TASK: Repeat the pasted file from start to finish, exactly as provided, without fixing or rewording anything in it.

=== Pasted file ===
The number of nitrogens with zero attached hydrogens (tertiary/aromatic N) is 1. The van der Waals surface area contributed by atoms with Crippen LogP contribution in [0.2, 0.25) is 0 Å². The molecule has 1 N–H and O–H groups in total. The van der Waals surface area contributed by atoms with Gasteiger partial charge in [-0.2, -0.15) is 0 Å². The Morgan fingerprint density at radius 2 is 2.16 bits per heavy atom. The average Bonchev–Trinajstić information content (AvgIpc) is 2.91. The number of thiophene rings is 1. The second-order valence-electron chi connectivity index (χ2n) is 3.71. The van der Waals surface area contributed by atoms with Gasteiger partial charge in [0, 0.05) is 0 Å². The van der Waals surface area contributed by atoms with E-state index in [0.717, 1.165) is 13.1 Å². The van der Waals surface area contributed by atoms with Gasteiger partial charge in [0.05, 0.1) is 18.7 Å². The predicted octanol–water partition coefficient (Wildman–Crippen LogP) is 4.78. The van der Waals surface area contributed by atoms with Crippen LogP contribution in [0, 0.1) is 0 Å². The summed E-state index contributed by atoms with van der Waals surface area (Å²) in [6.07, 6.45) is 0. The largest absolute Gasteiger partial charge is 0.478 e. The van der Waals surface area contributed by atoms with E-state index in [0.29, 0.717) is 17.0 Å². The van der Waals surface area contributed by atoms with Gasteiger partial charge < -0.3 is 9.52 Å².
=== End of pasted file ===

The number of nitrogens with zero attached hydrogens (tertiary/aromatic N) is 1. The van der Waals surface area contributed by atoms with Crippen LogP contribution in [0.2, 0.25) is 0 Å². The molecule has 1 N–H and O–H groups in total. The van der Waals surface area contributed by atoms with Gasteiger partial charge in [-0.2, -0.15) is 0 Å². The Morgan fingerprint density at radius 2 is 2.16 bits per heavy atom. The average Bonchev–Trinajstić information content (AvgIpc) is 2.91. The number of thiophene rings is 1. The second-order valence-electron chi connectivity index (χ2n) is 3.71. The van der Waals surface area contributed by atoms with Gasteiger partial charge in [0, 0.05) is 0 Å². The van der Waals surface area contributed by atoms with E-state index in [0.717, 1.165) is 13.1 Å². The van der Waals surface area contributed by atoms with Gasteiger partial charge in [0.05, 0.1) is 18.7 Å². The predicted octanol–water partition coefficient (Wildman–Crippen LogP) is 4.78. The van der Waals surface area contributed by atoms with Crippen LogP contribution in [0, 0.1) is 0 Å². The summed E-state index contributed by atoms with van der Waals surface area (Å²) in [6.07, 6.45) is 0. The largest absolute Gasteiger partial charge is 0.478 e. The van der Waals surface area contributed by atoms with E-state index in [0.29, 0.717) is 17.0 Å². The van der Waals surface area contributed by atoms with Gasteiger partial charge < -0.3 is 9.52 Å².